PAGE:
Saudi wheat business unlikely to ship from Australia

Henry Wells, December 15, 2016

TWELVE cargoes of protein wheat, totalling nearly three quarters of a million tonnes, traded optional origin early this week to arrive at ports in Saudi Arabia in February, March and early April 2017.Grain field wheat

Optional origin means the seller has the choice to supply from any country of origin which meets the buyer’s requirements.

It’d be great business if Australia could compete, but Australia is not competitive on price.

Saudi Arabia’s buying agency has stepped up purchases of grain imports since its government decreed in 2007 to curb irrigated domestic production in order to save dwindling underground water, a departure from its long-standing and costly objective of self-sufficiency implemented in the 1980s.

The policy has increased its reliance on imported barley (for livestock feed) and milling wheat (for human consumption).

It consumes more than 3MT of milling wheat per annum mainly for production of flat breads, western breads and other baked foods such as pizza.

Most of the imported wheat comes from EU and Baltic origins, and Australia (since market access negotiations were concluded in respect of phytosanitary arrangements between Australian and Saudi government agencies) has shipped small quantities of wheat since 2010.

Other origins which also could achieve the price, quality and shipment position are EU, Baltic states and Argentina if the quality profile matches the buyer specification.

Australian premium wheat struggles to be competitive. Saudi Arabia often gets a better wheat deal from countries where the combination of local price and freight is sharper than from Australia.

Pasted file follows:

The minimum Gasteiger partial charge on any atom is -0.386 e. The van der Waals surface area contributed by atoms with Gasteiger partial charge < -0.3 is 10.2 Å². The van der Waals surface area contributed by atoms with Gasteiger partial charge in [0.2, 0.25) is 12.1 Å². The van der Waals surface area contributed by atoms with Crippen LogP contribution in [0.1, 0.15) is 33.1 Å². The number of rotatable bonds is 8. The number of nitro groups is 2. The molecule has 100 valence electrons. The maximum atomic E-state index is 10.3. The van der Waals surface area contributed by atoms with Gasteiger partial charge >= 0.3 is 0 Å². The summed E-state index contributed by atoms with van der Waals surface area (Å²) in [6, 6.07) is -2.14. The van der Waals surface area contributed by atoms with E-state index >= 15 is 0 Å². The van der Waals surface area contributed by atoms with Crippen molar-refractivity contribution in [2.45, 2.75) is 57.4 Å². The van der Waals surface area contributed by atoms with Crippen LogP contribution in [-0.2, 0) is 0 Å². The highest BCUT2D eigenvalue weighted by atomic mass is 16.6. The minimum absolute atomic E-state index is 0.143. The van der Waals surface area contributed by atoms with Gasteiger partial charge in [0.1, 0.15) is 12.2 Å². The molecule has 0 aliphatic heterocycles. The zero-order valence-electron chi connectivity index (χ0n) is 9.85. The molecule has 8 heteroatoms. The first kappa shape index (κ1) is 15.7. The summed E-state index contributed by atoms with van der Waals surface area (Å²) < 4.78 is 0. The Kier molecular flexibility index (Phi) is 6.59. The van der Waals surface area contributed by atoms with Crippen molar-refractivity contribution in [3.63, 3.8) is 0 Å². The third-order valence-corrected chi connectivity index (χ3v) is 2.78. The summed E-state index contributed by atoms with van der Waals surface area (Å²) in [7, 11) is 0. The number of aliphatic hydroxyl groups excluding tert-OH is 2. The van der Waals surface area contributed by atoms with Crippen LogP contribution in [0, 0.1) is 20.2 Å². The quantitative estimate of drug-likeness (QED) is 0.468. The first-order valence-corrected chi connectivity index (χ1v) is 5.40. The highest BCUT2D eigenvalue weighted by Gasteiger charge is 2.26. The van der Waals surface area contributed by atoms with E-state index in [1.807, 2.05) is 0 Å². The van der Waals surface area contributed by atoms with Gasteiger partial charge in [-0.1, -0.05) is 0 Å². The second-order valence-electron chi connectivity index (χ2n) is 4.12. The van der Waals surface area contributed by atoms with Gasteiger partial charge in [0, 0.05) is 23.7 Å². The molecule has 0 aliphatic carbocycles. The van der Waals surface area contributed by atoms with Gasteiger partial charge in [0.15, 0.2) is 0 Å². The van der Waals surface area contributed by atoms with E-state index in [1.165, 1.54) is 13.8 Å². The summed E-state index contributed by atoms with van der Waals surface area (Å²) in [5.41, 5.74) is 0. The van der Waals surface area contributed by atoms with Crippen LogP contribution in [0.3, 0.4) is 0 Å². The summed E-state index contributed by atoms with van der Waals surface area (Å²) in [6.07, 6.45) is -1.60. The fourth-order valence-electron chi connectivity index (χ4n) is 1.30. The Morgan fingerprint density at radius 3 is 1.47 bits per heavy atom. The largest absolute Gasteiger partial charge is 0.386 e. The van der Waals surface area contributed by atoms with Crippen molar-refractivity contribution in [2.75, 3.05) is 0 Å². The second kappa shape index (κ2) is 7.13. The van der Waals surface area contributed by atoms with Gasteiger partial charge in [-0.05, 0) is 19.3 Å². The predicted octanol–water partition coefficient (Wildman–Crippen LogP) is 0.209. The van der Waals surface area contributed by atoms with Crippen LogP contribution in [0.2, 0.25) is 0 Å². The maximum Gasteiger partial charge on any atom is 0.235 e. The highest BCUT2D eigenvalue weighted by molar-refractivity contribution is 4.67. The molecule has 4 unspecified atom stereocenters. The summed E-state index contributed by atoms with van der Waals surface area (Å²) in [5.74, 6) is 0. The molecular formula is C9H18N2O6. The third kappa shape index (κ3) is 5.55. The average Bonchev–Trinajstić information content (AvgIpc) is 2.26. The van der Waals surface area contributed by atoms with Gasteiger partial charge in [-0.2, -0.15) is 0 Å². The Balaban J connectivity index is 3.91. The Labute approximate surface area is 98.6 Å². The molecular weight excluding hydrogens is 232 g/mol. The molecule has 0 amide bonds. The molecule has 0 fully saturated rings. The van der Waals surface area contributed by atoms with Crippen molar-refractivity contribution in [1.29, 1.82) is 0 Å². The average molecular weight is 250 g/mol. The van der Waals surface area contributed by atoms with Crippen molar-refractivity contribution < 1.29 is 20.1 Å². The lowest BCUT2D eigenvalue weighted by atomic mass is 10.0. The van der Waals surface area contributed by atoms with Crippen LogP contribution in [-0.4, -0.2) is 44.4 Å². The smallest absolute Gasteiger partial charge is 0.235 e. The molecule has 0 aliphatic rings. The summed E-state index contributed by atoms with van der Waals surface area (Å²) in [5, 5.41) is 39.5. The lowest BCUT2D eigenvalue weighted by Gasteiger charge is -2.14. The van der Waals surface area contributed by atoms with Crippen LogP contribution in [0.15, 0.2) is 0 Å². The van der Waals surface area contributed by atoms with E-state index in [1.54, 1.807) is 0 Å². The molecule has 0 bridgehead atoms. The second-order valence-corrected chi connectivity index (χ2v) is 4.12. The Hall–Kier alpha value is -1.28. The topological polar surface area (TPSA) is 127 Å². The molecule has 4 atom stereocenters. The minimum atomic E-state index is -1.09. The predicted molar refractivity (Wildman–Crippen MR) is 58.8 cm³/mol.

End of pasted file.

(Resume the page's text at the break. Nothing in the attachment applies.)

Traders say the wheat specification of the Saudi tender lined up ideally with specifications for United States’ origin hard red winter wheat which calculated at around US$178/mt fob ex pacific northwest, in order to achieve the tender result of cost-and-freight (CandF) price around US$208/mt.

For Australian wheat to fit the quality requirement of the Saudi tender specification, i.e. in part, protein 12.5 per cent (dry basis), it’s likely suppliers would need to blend APW1 at around US$205 fob with H2 wheat at a premium of over US$20/mt, and the cost of the wheat free-on-board (FOB) Australian port would make the blended price too expensive after adding shipping expenses.

Australia’s east coast supply of protein wheats is plentiful , and though freight would be cheaper from WA, the west coast supply of appropriate grade is very limited.


Your email address will not be published. Required fields are marked *

Your comment will not appear until it has been moderated.
Contributions that contravene our Comments Policy will not be published.


  1. John Cameron, December 15, 2016

    The big story here is that Saudi is running out of ‘old/fossil’ underground water. Many other countries who rely heavily on underground water supplies are also reported as producing that portion of their crop grown on old underground aquifers as ‘producing on borrowed time’. This development in Saudi was predicted on 4 or 5 years back in a preci done at Stanford, on reliance on old fossil water aquifers and global food supply. Its an interesting read

Get Grain Central's news headlines emailed to you -